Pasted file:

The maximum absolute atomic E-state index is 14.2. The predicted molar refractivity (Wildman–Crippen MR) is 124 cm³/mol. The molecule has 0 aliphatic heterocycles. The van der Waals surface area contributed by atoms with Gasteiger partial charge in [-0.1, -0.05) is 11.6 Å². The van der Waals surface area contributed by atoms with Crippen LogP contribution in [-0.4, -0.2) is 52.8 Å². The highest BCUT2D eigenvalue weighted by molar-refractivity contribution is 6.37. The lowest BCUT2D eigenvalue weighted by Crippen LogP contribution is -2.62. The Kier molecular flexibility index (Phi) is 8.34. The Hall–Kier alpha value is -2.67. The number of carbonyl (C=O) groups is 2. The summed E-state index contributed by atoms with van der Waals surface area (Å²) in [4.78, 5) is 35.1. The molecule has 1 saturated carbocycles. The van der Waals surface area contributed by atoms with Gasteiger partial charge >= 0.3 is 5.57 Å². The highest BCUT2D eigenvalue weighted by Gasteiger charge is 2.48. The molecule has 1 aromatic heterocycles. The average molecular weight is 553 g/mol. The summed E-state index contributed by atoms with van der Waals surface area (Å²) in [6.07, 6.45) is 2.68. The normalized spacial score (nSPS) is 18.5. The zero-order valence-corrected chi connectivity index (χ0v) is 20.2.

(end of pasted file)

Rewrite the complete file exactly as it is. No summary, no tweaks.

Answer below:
The maximum absolute atomic E-state index is 14.2. The predicted molar refractivity (Wildman–Crippen MR) is 124 cm³/mol. The molecule has 0 aliphatic heterocycles. The van der Waals surface area contributed by atoms with Gasteiger partial charge in [-0.1, -0.05) is 11.6 Å². The van der Waals surface area contributed by atoms with Crippen LogP contribution in [-0.4, -0.2) is 52.8 Å². The highest BCUT2D eigenvalue weighted by molar-refractivity contribution is 6.37. The lowest BCUT2D eigenvalue weighted by Crippen LogP contribution is -2.62. The Kier molecular flexibility index (Phi) is 8.34. The Hall–Kier alpha value is -2.67. The number of carbonyl (C=O) groups is 2. The summed E-state index contributed by atoms with van der Waals surface area (Å²) in [4.78, 5) is 35.1. The molecule has 1 saturated carbocycles. The van der Waals surface area contributed by atoms with Gasteiger partial charge >= 0.3 is 5.57 Å². The highest BCUT2D eigenvalue weighted by Gasteiger charge is 2.48. The molecule has 1 aromatic heterocycles. The average molecular weight is 553 g/mol. The summed E-state index contributed by atoms with van der Waals surface area (Å²) in [6.07, 6.45) is 2.68. The normalized spacial score (nSPS) is 18.5. The zero-order valence-corrected chi connectivity index (χ0v) is 20.2.